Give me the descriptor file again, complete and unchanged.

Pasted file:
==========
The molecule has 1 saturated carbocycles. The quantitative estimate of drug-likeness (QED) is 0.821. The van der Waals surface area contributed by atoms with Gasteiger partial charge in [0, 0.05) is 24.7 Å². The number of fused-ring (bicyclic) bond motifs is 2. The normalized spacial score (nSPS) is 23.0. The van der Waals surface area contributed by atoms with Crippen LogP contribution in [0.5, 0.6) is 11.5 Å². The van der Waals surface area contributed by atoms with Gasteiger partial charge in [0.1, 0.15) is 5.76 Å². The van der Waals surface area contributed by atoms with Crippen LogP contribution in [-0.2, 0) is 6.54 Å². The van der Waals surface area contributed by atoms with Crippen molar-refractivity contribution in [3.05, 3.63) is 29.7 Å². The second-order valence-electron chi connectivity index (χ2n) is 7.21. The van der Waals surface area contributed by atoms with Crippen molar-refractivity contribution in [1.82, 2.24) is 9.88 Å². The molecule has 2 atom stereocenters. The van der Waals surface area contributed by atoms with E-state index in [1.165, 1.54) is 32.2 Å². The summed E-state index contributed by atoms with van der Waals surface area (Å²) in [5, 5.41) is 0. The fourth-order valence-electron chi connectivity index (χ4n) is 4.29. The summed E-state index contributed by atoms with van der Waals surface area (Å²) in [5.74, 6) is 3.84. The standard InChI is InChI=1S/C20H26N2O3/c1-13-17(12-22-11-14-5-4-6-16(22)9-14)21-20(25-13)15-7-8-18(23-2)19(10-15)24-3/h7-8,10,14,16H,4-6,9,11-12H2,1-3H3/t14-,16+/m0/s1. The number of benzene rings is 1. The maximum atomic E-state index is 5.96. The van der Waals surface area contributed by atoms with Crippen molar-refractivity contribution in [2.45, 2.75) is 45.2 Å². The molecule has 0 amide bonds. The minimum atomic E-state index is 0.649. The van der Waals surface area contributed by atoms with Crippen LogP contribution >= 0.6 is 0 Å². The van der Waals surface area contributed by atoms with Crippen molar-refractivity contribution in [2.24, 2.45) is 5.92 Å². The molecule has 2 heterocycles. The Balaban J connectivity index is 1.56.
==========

The molecule has 1 saturated carbocycles. The quantitative estimate of drug-likeness (QED) is 0.821. The van der Waals surface area contributed by atoms with Gasteiger partial charge in [0, 0.05) is 24.7 Å². The number of fused-ring (bicyclic) bond motifs is 2. The normalized spacial score (nSPS) is 23.0. The van der Waals surface area contributed by atoms with Crippen LogP contribution in [0.5, 0.6) is 11.5 Å². The van der Waals surface area contributed by atoms with Gasteiger partial charge in [0.1, 0.15) is 5.76 Å². The van der Waals surface area contributed by atoms with Crippen LogP contribution in [-0.2, 0) is 6.54 Å². The van der Waals surface area contributed by atoms with Crippen molar-refractivity contribution in [3.05, 3.63) is 29.7 Å². The second-order valence-electron chi connectivity index (χ2n) is 7.21. The van der Waals surface area contributed by atoms with Crippen molar-refractivity contribution in [1.82, 2.24) is 9.88 Å². The molecule has 2 atom stereocenters. The van der Waals surface area contributed by atoms with E-state index in [1.165, 1.54) is 32.2 Å². The summed E-state index contributed by atoms with van der Waals surface area (Å²) in [5, 5.41) is 0. The fourth-order valence-electron chi connectivity index (χ4n) is 4.29. The summed E-state index contributed by atoms with van der Waals surface area (Å²) in [5.74, 6) is 3.84. The standard InChI is InChI=1S/C20H26N2O3/c1-13-17(12-22-11-14-5-4-6-16(22)9-14)21-20(25-13)15-7-8-18(23-2)19(10-15)24-3/h7-8,10,14,16H,4-6,9,11-12H2,1-3H3/t14-,16+/m0/s1. The number of benzene rings is 1. The maximum atomic E-state index is 5.96. The van der Waals surface area contributed by atoms with Crippen molar-refractivity contribution in [2.45, 2.75) is 45.2 Å². The molecule has 0 amide bonds. The minimum atomic E-state index is 0.649. The van der Waals surface area contributed by atoms with Crippen LogP contribution >= 0.6 is 0 Å². The van der Waals surface area contributed by atoms with Crippen molar-refractivity contribution in [2.24, 2.45) is 5.92 Å². The molecule has 2 heterocycles. The Balaban J connectivity index is 1.56.